Bush appoints new Homeland Sy adviser


Book Reviewer

Profile: Bernard Kerik
By Kathryn Westcott
BBC News

Bernard Kerik - chosen by President Bush to protect the US from security threats - is no stranger to danger.

The new head of the Department of Homeland Security, known as "Bernie" to his friends and colleagues, has worked in the fields of law enforcement and security for decades.
Mr Kerik is a tough-talking former street cop and undercover narcotics officer. His background is very different to that of Tom Ridge whom he will be replacing.

While Mr Ridge is a Harvard-educated, former congressman and governor of Pennsylvania, Mr Kerik's story is one of a battle against the odds to become New York City's top cop and then the country's head of domestic security.

Growing up in a tough neighbourhood of Paterson, New Jersey, no one would have known that he would go on to lead one of the biggest police forces in the world, winning plaudits for overseeing the police department's heroic efforts in the wake of the 11 September 2001 terror attacks.

His mother had abandoned him as a toddler and he spent his childhood in the homes of relatives and friends until his father was awarded custody.

It was not until decades later, while writing his memoirs, that he discovered his mother had been an alcoholic prostitute who had been murdered in Ohio.

Medal of Valor

Mr Kerik dropped out of high school to join the army, where he became a military policeman stationed in South Korea. After a few years, he left to work as a security expert in the Middle East, including a stint with the Saudi royal family.

But he had always wanted to be a policeman and it was to the New York Police Department that he turned. He joined the force in 1986 as a street cop and became a star undercover narcotics detective who helped bring down members of Colombia's Cali cartel.

In 1991, he was awarded the NYPD Medal of Valor for his role in a shoot-out during a drugs bust in Washington Heights.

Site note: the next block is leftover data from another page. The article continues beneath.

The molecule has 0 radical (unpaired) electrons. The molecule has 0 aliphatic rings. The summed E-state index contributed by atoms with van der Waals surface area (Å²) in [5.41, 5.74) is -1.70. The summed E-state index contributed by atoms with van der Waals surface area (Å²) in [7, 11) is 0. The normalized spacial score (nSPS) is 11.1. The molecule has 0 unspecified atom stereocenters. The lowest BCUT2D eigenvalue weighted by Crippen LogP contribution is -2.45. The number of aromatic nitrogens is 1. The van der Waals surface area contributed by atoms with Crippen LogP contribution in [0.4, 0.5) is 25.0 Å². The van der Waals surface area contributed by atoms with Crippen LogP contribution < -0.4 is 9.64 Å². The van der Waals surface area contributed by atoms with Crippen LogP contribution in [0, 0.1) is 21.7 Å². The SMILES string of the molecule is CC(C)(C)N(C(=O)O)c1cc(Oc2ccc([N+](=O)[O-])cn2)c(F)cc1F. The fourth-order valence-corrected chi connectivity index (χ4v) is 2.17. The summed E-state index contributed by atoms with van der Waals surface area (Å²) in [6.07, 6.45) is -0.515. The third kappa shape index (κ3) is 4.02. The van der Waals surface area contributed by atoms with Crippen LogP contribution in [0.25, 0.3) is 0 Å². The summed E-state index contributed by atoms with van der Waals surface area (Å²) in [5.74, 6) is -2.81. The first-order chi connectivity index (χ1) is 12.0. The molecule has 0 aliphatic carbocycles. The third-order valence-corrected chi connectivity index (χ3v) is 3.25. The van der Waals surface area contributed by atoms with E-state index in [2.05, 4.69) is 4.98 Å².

A few years later, he began a long professional association with former mayor Rudolph Giuliani. He served as Mr Giuliani's campaign bodyguard in 1993. A year later, he joined the Department of Correction as the director of investigations. According to the New York Times, one official told the department's commissioner: "Congratulations. You've just hired Rambo." Mr Kerik took over as commissioner in 1997.
There, he won accolades for curbing jail violence, particularly at the notorious Rikers Island prison. In 2000, Mr Giuliani chose him to take over as the city's police commissioner.

During his 15-month tenure, he was praised for his role in reducing crime rates in the city. During the last year of his term, violent crime had its biggest drop in five years.

In the wake of the 11 September, 2001, attacks, he caught the eye of the White House and was later rewarded with a role as special policy adviser to the Iraqi interim government. He was enlisted to help in set up a fledgling police force.

He was also given a honorary Commander of the British Empire (CBE) award by the UK.


Mr Kerik, gregarious by nature, was a popular police commissioner, although he did develop a reputation for being tough-talking and working his staff hard.

In the wake of the Trade Center attack, he called on lawmakers to pass legislation that would encourage the FBI to share terrorism information with local police agencies. He was quoted as saying that the walls between the different agencies were "the worst kind of dysfunctional thinking in government".

Perhaps the toughest investigation Mr Kerik ever had to carry out was that into the background of his mother. "The worst thing," he said "was discovering that she had been beaten to death and that her death had not been investigated." He was later fined by the Conflict of Interests Board for using police officers to investigate her death.

Mr Kerik's autobiography "The Lost Son: A Life in Pursuit of Justice", was finished just hours before the attack on the Twin Towers. He was criticised in the press for quickly adding a chapter on the attack - some said he was profiting from tragedy - and for including dozens of police department photographs. He argued that he was only reporting the biggest event that happened on his watch and said he would donate some of the proceeds of the book to a charity for the World Trade Center victims.

Mr Kerik resigned as police commissioner when Mr Giuliani left office, despite being urged by elected replacement Michael Bloomberg to stay. He decided, instead, to explore opportunities in the private sector.

He went to work with Mr Giuliani as a partner in a security consultancy. One of their major tasks was to advise the Mexican authorities on how to combat Mexico City's crime problems and reform its ill-reputed police force and justice system.

He is reported to have made millions of dollars since leaving the NYPD, much of it believed to have been made while working with the consulting firm.

Mr Kerik, 49, has two young daughters with his second wife Hala and a grown son. He fathered another daughter while he was stationed in Korea.

Story from BBC NEWS:

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